Quebec – The Quebec government is pushing for more private health-care services and will press Ottawa for changes to the Canada Health Act that could go as far as allowing controversial user fees.

Finance Minister Monique Jérôme-Forget announced the creation of a task force yesterday headed by Claude Castonguay, a former Liberal cabinet minister in the 1970s, considered the father of the province’s medicare system.

Mr. Castonguay has lobbied hard in recent years for user fees as a means to finance the growing cost of health-care services. However, any provinces that raise money through user fees can be penalized by Ottawa, which can reduce transfer payments by the equivalent amount.

Ms. Jérôme-Forget said it is time to review the federal legislation and allow greater flexibility for provinces to raise money to meet the shortfall in health-care costs. She argued the strain on the province’s finances is considerable since 45 per cent of total Quebec government spending – $23.8-billion in 2007-2008 – goes to health-care programs. Quebeckers spend another $9-billion for private health services and private health insurance.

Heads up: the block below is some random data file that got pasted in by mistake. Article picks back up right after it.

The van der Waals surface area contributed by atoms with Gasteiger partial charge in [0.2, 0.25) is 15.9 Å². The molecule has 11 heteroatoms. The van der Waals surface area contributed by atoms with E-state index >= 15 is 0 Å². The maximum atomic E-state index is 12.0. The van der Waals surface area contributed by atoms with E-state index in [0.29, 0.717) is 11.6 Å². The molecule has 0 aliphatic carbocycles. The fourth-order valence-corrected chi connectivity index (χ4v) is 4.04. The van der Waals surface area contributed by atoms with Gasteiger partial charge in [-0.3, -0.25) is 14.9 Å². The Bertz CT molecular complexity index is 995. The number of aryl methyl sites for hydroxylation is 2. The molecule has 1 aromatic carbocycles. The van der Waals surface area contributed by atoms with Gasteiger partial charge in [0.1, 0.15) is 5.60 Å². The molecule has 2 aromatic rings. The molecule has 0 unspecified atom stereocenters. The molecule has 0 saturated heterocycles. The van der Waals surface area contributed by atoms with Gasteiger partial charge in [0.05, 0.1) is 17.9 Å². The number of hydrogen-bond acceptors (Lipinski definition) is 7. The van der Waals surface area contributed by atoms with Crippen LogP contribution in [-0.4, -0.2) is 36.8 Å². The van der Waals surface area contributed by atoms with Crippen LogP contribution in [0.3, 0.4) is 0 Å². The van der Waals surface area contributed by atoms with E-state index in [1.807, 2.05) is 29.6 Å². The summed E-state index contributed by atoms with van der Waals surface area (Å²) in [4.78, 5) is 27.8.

“I’m interested in one thing: How do we finance this system over the long run,” Ms. Jérôme-Forget said yesterday before tabling the Liberal minority government’s budget in the National Assembly.
“We can’t continue to suck the blood out of the other government programs because health-care costs continue to increase.”

Quebec already has one of the highest levels of private health-care service in Canada. Mr. Castonguay and two other yet to be named members of the task force will have the mandate to “define the role the private sector can play to improve access and reduce wait times,” as well as “study changes that might have to be made to the Canada Health Act.”

Health and Social Services Minister Philippe Couillard said more private clinics will be needed to meet current needs. He said that while he doesn’t personally support user fees, all options will have to be examined to keep up with excessive growth in health-care spending.